Published studies suggest that continuous passive motion (CPM) can improve range of motion (ROM) in those patients undergoing surgical release of arthrofibrosis of the knee or manipulation of the knee under anesthesia. In these settings, CPM provides for early post-operative motion and is considered a substitute for active physical therapy (PT). Once the patient is participating in active PT, CPM is no longer medically necessary. These observations may be extended to other joints, such as the elbow where arthrofibrosis is a common complication of trauma.
Of all the applications of CPM, the scientific evidence is perhaps strongest for its use in promoting cartilage growth. In addition, clinical studies suggest that CPM can enhance cartilage healing during the non weight-bearing period following surgery for intra-articular cartilage fractures, chondroplasties of focal cartilage defects and surgical treatment of osteochondritis dissecans. Once the patient is weight-bearing, CPM is no longer necessary.
Imagine sitting in a car or on an airplane for several hours. When you stand up, often times your knees are a little cranky and stiff. The same thing happens after you have had a joint repaired. Your body reacts by swelling the area around the joint in order to protect it. The swelling limits the range of motion in the affected joint and makes it more difficult for the patient to move.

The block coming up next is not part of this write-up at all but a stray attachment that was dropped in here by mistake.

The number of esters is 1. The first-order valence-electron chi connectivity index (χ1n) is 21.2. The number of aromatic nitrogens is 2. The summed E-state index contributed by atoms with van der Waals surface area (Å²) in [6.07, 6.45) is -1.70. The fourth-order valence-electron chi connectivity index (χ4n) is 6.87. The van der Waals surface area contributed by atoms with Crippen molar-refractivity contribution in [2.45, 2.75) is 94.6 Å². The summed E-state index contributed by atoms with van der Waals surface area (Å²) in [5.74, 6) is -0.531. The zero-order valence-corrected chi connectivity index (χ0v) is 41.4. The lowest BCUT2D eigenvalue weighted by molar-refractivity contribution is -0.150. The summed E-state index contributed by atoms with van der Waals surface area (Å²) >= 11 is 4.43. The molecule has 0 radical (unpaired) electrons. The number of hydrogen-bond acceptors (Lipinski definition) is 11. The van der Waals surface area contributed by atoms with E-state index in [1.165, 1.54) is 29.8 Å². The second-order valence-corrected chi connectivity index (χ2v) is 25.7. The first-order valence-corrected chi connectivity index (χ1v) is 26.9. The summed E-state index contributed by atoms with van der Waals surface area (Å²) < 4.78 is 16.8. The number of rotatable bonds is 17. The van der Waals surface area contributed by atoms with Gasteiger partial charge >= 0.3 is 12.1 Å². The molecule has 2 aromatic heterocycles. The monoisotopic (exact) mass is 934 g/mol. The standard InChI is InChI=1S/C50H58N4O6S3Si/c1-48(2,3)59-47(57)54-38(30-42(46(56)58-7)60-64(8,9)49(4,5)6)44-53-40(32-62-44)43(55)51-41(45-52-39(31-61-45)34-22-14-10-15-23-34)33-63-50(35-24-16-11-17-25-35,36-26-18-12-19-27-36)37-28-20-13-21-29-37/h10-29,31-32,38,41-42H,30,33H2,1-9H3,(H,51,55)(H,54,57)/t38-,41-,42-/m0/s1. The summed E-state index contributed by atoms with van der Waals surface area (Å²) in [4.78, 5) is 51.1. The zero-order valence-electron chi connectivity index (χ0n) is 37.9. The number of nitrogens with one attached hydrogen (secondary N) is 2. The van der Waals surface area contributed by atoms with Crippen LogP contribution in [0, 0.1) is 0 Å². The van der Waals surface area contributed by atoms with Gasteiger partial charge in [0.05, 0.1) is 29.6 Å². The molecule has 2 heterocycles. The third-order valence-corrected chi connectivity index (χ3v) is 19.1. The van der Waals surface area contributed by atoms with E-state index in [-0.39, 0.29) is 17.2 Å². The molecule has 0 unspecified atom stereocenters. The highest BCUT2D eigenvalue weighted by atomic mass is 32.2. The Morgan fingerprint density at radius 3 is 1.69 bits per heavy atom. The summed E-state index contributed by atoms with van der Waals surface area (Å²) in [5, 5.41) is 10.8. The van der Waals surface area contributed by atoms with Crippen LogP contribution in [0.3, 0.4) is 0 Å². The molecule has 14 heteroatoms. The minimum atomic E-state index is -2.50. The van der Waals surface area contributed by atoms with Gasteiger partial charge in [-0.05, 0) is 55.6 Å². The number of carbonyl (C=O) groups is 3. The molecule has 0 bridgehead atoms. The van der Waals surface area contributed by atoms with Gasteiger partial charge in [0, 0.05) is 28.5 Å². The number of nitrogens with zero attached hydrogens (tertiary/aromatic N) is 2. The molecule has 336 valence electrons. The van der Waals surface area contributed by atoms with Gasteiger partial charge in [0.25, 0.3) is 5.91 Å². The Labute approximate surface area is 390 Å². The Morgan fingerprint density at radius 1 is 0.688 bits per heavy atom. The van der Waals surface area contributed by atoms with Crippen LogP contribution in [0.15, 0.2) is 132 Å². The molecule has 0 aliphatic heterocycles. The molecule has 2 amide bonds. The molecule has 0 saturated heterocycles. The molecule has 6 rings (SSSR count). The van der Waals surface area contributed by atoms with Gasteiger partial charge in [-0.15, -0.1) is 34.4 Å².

When you use a CPM machine either during the day or at night while you sleep, the continuous motion helps to keep the joint flexible and helps to increase the patient’s range of motion. Ultimately, patients recover more quickly and are able to resume their daily activities.
If you’d like more information on CPM therapy, this short video does a great job of showing a CPM in use. Or, give one of our friendly representatives a call at 713-669-0500 or 800-649-0314.
If you would like to rent a CPM machine, click here or call us.